3. And, while I have much to accuse them of, milking the insurance is not one of them. Each of these devices was necessary at the time and I was glad to get them. And glad to decelerate,so to speak, from the most restrictive (the cast) to the least restrictive (the ankle brace). Plus I learned on Thursday that “durable medical equipment” is handled differently by insurance companies, so I had to outright buy both the boot ($357) and the brace ($110). If I want to really get mad, I’ll save that for the insurance industry. You pay your premiums or else, and they use that money to hire people whose job it is to deny your claim. I don’t even want to get started 🙂

  4. Well as you say the main thing is that you are getting better. I am happy for that.

    My experience with Bone Docs and staff is a mixed bag. All things being done, “I’d rather be in Philadelphia.”

    My wife has chronic and irreversible back pain, there is no hope she won’t have it as long as she is above ground. After 3 major spine surgeries and years of “therapy” she has a spinal simulator implant which helps trick her brain by masking pain that is still there, and she takes Oxycontin like M & M’s. She has to! The State of Florida is now the lightening rod for the FDA because of all the quack docs that steal and abuse pain meds. Getting that monthly scrip filled is an adventure and it isn’t a pleasant one. It’s getting worse not better, as the all seeing all knowing bureaucrats make new regulations to regulate the bad behavior of a few with absolutely no regard for the unintended consequences of those who need the meds.

    Its not the doctors, pharmacists, or even the insurance companies it’s the FDA. Everyone is afraid of the punitive authority of the FDA on their own professional status so the patients get screwed over big time.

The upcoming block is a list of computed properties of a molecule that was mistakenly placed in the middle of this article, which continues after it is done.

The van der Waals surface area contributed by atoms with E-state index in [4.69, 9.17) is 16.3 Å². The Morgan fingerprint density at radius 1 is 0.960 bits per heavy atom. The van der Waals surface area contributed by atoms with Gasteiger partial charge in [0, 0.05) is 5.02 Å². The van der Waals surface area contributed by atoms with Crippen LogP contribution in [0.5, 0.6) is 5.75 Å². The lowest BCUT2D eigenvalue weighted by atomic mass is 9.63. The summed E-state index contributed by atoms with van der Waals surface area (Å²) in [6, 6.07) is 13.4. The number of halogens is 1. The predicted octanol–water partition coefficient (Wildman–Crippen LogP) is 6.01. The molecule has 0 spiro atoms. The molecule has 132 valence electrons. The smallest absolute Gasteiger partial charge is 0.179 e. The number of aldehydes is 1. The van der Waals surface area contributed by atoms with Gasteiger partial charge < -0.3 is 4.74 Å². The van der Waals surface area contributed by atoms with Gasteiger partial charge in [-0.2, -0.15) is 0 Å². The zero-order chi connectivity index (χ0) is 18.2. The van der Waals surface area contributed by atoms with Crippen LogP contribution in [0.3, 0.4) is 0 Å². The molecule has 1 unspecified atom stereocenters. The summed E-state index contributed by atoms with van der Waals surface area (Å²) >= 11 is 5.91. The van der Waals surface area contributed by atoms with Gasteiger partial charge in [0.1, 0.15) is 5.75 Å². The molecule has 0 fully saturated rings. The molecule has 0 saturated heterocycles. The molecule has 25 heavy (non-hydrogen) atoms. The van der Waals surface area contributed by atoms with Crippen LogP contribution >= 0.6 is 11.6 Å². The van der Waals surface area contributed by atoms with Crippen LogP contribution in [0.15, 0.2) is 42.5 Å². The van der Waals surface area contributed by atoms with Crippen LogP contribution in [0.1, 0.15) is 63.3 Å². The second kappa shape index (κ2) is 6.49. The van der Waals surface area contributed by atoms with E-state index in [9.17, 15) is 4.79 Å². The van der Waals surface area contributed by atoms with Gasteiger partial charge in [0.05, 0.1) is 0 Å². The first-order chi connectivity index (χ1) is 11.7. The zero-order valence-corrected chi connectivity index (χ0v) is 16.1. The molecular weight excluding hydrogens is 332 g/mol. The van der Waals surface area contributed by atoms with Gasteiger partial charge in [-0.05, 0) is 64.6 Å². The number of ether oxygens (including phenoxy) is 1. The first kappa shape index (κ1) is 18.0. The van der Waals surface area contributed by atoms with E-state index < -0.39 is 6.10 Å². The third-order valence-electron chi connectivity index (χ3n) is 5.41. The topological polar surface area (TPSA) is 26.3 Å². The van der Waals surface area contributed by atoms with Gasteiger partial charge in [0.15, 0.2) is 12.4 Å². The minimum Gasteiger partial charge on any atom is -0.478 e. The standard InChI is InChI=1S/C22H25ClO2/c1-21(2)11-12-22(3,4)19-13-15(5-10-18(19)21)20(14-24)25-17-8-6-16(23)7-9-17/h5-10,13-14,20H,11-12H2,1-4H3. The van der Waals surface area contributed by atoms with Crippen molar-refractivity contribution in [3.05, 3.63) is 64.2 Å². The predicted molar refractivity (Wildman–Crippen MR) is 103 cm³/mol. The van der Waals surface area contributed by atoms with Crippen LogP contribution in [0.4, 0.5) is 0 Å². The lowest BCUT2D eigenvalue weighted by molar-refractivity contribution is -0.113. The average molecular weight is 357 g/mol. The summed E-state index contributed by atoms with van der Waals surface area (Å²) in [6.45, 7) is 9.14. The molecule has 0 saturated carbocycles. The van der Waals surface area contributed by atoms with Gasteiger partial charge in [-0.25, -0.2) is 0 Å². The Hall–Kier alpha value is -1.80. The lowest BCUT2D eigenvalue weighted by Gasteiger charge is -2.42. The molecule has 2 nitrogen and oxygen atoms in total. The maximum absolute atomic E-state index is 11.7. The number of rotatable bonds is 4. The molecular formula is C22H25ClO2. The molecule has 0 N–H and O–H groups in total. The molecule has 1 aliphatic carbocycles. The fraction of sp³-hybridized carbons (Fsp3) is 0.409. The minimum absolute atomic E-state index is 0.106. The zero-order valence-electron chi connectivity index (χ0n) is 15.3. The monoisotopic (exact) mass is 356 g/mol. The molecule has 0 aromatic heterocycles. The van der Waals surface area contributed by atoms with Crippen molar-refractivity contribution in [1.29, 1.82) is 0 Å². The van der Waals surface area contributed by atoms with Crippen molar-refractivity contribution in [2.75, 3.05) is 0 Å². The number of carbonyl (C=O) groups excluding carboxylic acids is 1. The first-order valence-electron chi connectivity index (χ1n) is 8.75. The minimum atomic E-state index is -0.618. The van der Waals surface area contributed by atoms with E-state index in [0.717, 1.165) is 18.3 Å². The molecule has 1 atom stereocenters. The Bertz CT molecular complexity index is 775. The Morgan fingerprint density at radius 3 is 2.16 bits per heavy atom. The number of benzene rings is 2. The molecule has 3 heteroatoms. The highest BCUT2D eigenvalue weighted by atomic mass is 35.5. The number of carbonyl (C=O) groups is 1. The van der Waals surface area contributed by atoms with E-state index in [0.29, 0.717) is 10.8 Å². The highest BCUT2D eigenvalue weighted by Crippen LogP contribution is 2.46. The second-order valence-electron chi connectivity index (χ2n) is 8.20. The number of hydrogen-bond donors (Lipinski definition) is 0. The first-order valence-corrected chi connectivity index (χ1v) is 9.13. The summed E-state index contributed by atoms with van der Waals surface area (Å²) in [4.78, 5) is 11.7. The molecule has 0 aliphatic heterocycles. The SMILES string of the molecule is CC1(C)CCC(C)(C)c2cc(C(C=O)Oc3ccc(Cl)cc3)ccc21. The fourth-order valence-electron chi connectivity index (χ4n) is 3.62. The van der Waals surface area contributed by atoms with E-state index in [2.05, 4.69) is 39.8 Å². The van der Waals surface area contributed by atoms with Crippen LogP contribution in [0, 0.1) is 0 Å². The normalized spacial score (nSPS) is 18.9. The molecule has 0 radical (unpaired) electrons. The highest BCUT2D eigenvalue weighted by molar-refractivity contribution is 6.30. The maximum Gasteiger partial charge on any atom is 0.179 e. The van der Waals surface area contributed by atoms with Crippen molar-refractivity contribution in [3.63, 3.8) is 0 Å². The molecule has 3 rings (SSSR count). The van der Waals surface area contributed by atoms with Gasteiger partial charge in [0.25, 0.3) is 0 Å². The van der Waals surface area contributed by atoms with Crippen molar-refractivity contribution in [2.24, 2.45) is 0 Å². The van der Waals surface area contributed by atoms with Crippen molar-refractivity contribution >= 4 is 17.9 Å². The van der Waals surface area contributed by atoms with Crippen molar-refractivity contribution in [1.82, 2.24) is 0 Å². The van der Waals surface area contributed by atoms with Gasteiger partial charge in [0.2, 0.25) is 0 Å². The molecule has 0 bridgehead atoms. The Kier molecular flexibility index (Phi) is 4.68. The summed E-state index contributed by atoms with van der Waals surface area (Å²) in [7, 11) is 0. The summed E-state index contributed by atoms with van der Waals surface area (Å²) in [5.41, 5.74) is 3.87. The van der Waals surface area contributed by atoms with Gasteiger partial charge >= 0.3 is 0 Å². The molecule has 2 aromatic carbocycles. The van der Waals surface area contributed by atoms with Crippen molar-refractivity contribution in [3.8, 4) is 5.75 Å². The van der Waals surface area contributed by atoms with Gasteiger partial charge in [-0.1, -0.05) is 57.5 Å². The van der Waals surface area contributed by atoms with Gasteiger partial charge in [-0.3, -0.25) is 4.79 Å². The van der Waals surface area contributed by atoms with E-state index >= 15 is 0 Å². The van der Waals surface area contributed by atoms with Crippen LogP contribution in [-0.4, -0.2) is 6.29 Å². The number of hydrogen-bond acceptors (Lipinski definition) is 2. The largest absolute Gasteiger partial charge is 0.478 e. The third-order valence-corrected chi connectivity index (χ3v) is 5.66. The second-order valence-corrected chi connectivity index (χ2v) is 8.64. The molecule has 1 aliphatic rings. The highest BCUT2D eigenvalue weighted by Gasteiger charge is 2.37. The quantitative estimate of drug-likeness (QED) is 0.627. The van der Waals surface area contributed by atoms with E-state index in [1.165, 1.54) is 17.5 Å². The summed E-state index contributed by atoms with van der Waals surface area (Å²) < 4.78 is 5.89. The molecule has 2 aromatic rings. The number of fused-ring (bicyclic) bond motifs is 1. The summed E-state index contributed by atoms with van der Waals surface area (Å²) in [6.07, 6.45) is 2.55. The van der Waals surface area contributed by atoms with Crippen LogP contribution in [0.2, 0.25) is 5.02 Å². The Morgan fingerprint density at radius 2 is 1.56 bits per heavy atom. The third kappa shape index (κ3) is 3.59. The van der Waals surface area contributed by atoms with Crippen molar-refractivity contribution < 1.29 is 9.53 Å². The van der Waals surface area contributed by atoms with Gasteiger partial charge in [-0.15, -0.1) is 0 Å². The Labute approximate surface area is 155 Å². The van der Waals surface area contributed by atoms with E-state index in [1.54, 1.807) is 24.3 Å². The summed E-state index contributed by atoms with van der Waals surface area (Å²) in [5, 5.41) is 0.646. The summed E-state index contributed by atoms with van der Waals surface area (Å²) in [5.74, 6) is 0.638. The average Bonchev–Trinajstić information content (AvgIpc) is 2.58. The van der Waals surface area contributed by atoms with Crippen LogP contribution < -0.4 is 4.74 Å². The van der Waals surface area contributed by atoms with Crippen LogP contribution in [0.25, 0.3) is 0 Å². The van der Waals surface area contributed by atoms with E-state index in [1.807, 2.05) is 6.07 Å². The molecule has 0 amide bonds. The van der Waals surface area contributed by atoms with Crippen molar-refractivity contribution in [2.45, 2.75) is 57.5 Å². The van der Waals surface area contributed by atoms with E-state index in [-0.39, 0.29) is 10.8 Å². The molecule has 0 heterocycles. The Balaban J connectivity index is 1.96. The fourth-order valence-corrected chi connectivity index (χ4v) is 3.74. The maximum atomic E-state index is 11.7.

And that is why you had difficulty getting a refill, it’s getting worse each year not better..

    oh and I had a knee scoped in your clinic in the 1990’s:experience was ok but the doc told me after the surgery not to jog anymore, which I ignored for the next 10 years of good health. Overall I give good marks to the clinic, I just don’t like the arrogance of bone surgeons. I have found it to be the norm.

    Anyway congrats on almost being over it.

  5. pt, I agree with everything you said. Except, maybe, is it the FDA? My anesthesiologist friend in Miami says it’s the FL Board of Medicine. But I see the Attorney General and the Legislature harping on this issue. So is it the State rather than the FDA? Frankly, I don’t know. I can even see some rationale for it. Prescription drug abuse is indeed a problem, but is it as big a problem as it’s made out to be? I’m shocked and distressed about the unintended consequences for people who truly need these medications. I feel horrible for your wife and can’t imagine the suffering she must have to endure. I’m so sorry.
    I haven’t even been here for 3 weeks, because it’s been all I could do to maintain my sanity. But now, I’m really, really better. At least I can say that, while your wife can’t.

  6. Last week, I got a private message on Facebook from a Facebook “friend” (definition: someone I don’t actually know in person). Apparently he is a recovering addict and accused me of all sorts of things, such as drug-seeking. Well that would be right, unlike any of the other things he said. I needed pain medication for maybe 2 or 3 more weeks and have had to suffer unnecessarily without it. Making it hard to concentrate, sleep, or go to work. FB friend and his ilk can kiss my ass. He sees dragons around every corner.

  7. You can tell I’m angry when I start cursing.